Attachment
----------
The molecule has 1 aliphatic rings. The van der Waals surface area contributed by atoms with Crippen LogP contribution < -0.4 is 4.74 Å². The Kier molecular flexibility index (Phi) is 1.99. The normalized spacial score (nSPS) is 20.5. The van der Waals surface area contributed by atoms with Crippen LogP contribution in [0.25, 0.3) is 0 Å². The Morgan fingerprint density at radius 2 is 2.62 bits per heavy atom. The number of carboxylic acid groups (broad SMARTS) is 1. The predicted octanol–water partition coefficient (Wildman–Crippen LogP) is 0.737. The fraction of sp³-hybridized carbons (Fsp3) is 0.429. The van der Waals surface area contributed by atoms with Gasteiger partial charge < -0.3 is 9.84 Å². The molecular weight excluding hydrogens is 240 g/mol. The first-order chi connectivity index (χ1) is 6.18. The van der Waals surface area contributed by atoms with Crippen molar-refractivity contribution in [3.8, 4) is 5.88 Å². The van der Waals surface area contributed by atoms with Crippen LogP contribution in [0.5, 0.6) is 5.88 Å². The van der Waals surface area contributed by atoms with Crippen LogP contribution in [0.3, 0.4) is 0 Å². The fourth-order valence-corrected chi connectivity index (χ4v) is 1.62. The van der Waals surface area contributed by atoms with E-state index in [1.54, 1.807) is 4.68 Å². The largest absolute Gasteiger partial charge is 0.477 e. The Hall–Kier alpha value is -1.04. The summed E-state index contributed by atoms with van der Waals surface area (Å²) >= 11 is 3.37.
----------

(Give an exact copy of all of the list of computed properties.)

The molecule has 1 aliphatic rings. The van der Waals surface area contributed by atoms with Crippen LogP contribution < -0.4 is 4.74 Å². The Kier molecular flexibility index (Phi) is 1.99. The normalized spacial score (nSPS) is 20.5. The van der Waals surface area contributed by atoms with Crippen LogP contribution in [0.25, 0.3) is 0 Å². The Morgan fingerprint density at radius 2 is 2.62 bits per heavy atom. The number of carboxylic acid groups (broad SMARTS) is 1. The predicted octanol–water partition coefficient (Wildman–Crippen LogP) is 0.737. The fraction of sp³-hybridized carbons (Fsp3) is 0.429. The van der Waals surface area contributed by atoms with Gasteiger partial charge < -0.3 is 9.84 Å². The molecular weight excluding hydrogens is 240 g/mol. The first-order chi connectivity index (χ1) is 6.18. The van der Waals surface area contributed by atoms with Crippen molar-refractivity contribution in [3.8, 4) is 5.88 Å². The van der Waals surface area contributed by atoms with Crippen LogP contribution in [0.5, 0.6) is 5.88 Å². The van der Waals surface area contributed by atoms with Crippen LogP contribution in [0.3, 0.4) is 0 Å². The fourth-order valence-corrected chi connectivity index (χ4v) is 1.62. The van der Waals surface area contributed by atoms with E-state index in [1.54, 1.807) is 4.68 Å². The largest absolute Gasteiger partial charge is 0.477 e. The Hall–Kier alpha value is -1.04. The summed E-state index contributed by atoms with van der Waals surface area (Å²) >= 11 is 3.37.